So the bright minds at the mall had better think a little more about the ammunition they’re selling instead of the fire power that’s coming in the door, because the next time I’m confronted with 72 tiny pairs of jeans with pockets the size of age spots, I just might lose my control panel.

And Mallers, unless you want trouble, don’t even think about starting swimsuit season early. I don’t want to see an ocean-going outfit until I get the pumpkin pie off my thighs. But if you’re feeling lucky, go ahead. Make my day.


Wednesday, April 2, 2014

Gonna Fly Now (The Tickets are Nonrefundable)

*This first ran when I contemplated hopping across a few states to drop in to the Erma Bombeck Writer's Workshop.  But now, as the saying goes, the tickets are nonrefundable.)

I’m contemplating taking a trip.  It doesn’t look that far on the map.  A few states up, maybe a little to the left, give or take a few fast food restaurants and a national monument or two, but stopping short of making a pass over scary bodies of water if you don’t count the restrooms on the Interstate.

But I’d have to fly.  I’m not afraid of flying; I did it in quite a carefree manner before I got married.

In 1982.

Thirty years ago we didn’t have to take our shoes off to get permission to board the plane.  As a matter of fact, we didn’t have to take ANYTHING off to board the plane.  We checked our luggage for free and got clever little bags of peanuts for a snack at naptime.  It was better than kindergarten.

The nice people at the gate set my pocketbook on a little conveyor that ran through a box that looked like a tiny carwash without the water or me screaming where nobody could hear me, and sent me on my way.  They figured out I had no money or authentic signed Elvis photographs and wished me well.  We parted as friends.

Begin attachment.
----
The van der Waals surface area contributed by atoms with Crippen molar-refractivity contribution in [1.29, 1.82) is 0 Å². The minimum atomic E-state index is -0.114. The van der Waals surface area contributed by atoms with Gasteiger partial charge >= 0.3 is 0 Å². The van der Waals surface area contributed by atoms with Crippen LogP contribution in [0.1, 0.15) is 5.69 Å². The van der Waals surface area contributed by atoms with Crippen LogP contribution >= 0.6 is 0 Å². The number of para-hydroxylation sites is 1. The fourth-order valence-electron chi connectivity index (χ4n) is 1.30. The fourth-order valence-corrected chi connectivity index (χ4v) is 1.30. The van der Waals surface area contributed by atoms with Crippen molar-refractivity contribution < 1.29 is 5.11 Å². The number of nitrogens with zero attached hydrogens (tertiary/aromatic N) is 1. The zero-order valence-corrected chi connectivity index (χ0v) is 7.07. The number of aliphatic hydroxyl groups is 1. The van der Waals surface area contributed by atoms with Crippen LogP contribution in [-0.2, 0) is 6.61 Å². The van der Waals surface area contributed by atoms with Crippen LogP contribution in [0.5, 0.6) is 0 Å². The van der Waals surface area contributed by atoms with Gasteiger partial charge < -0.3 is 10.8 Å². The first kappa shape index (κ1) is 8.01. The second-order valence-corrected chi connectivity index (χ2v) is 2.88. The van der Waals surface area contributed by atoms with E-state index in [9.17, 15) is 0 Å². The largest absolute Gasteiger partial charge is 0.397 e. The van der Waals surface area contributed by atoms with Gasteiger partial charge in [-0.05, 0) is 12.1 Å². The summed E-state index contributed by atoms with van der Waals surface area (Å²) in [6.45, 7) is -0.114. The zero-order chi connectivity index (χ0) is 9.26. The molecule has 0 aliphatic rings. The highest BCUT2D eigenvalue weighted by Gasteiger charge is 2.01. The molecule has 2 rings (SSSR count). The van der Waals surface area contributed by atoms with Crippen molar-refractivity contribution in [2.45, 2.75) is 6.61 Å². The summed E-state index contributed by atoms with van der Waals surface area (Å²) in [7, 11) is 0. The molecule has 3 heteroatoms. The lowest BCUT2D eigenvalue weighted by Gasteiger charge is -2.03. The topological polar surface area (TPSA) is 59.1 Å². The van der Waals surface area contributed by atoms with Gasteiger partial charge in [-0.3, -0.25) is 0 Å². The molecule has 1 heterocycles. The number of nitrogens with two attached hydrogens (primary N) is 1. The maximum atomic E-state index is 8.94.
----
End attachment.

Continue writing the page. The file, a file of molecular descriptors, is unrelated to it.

These days I’ve heard so many horror stories, I’m afraid to approach the airport without hiring Chuck Norris to serve as my personal bodyguard.  If I can’t get Chuck, I could make do with my husband before he's had his morning coffee. But that seems cruel, although not unusual.

I’m not afraid of flying, I’m afraid of TSA.

I’ve heard ugly stories about patdowns, and I don’t want to get my Spanx in a wad over how much Preparation H I’m bringing on board. Beauty pageant contestants use it to tighten the skin on their assets and I might need more than the allowed amount to look my best.

Also, I have trouble with shoes.  Sure, it’s no problem to kick off my orthopedic oxfords in the spirit of goodwill to protect our national safety, but at my age it could take the entire Olympic gymnastics team and a couple of off duty Air Marshals to get them on again.  Here agility is the key.  Even terrorists can’t increase flexibility in something that hasn’t exceeded a twenty-five degree angle in 35 years.  These hips don’t lie.

All in all I’m a trooper about anything that will keep folks safe.  But the fluid limitation is going to be a problem. Everyone is allowed a quart-sized carry-on baggie to hold personal items totaling no more than 3.4 ounces of fluid. I’m 54 years old.  I retain more water than that when I brush my teeth.

And if I’m going to have to bend over to tie my shoes, somebody needs to be holding something larger than a quart-sized baggie.

Those Interstate restrooms are looking better all the time.